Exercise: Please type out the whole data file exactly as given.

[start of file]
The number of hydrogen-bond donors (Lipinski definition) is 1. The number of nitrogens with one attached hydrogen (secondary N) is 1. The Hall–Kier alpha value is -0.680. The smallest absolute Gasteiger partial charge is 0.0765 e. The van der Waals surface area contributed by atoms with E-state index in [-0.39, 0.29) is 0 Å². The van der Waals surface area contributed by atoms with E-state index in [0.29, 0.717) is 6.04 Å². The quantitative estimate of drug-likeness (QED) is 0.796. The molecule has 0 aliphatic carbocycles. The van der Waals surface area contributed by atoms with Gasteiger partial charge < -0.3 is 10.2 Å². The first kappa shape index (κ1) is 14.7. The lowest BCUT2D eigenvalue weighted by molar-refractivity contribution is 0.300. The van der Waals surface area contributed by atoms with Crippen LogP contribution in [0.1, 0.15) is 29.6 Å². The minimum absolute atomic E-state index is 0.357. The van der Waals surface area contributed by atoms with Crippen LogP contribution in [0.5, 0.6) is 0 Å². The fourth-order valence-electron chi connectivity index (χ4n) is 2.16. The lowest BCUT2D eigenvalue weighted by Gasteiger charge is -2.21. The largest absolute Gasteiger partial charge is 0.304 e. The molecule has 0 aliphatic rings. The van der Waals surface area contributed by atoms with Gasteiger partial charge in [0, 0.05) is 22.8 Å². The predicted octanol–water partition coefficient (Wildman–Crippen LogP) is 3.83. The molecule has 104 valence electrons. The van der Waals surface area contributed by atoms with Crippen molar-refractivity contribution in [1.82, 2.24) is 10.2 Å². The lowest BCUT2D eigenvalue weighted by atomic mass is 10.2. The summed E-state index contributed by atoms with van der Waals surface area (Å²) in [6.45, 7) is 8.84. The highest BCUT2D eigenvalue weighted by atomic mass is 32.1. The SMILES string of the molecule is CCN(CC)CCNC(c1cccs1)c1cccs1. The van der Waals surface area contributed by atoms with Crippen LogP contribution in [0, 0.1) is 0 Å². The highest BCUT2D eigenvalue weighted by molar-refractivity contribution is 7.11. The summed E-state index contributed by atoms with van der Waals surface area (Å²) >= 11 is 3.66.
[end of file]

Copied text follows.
The number of hydrogen-bond donors (Lipinski definition) is 1. The number of nitrogens with one attached hydrogen (secondary N) is 1. The Hall–Kier alpha value is -0.680. The smallest absolute Gasteiger partial charge is 0.0765 e. The van der Waals surface area contributed by atoms with E-state index in [-0.39, 0.29) is 0 Å². The van der Waals surface area contributed by atoms with E-state index in [0.29, 0.717) is 6.04 Å². The quantitative estimate of drug-likeness (QED) is 0.796. The molecule has 0 aliphatic carbocycles. The van der Waals surface area contributed by atoms with Gasteiger partial charge < -0.3 is 10.2 Å². The first kappa shape index (κ1) is 14.7. The lowest BCUT2D eigenvalue weighted by molar-refractivity contribution is 0.300. The van der Waals surface area contributed by atoms with Crippen LogP contribution in [0.1, 0.15) is 29.6 Å². The minimum absolute atomic E-state index is 0.357. The van der Waals surface area contributed by atoms with Crippen LogP contribution in [0.5, 0.6) is 0 Å². The fourth-order valence-electron chi connectivity index (χ4n) is 2.16. The lowest BCUT2D eigenvalue weighted by Gasteiger charge is -2.21. The largest absolute Gasteiger partial charge is 0.304 e. The molecule has 0 aliphatic rings. The van der Waals surface area contributed by atoms with Gasteiger partial charge in [0, 0.05) is 22.8 Å². The predicted octanol–water partition coefficient (Wildman–Crippen LogP) is 3.83. The molecule has 104 valence electrons. The van der Waals surface area contributed by atoms with Crippen molar-refractivity contribution in [1.82, 2.24) is 10.2 Å². The lowest BCUT2D eigenvalue weighted by atomic mass is 10.2. The summed E-state index contributed by atoms with van der Waals surface area (Å²) in [6.45, 7) is 8.84. The highest BCUT2D eigenvalue weighted by atomic mass is 32.1. The SMILES string of the molecule is CCN(CC)CCNC(c1cccs1)c1cccs1. The van der Waals surface area contributed by atoms with Crippen LogP contribution in [0, 0.1) is 0 Å². The highest BCUT2D eigenvalue weighted by molar-refractivity contribution is 7.11. The summed E-state index contributed by atoms with van der Waals surface area (Å²) >= 11 is 3.66.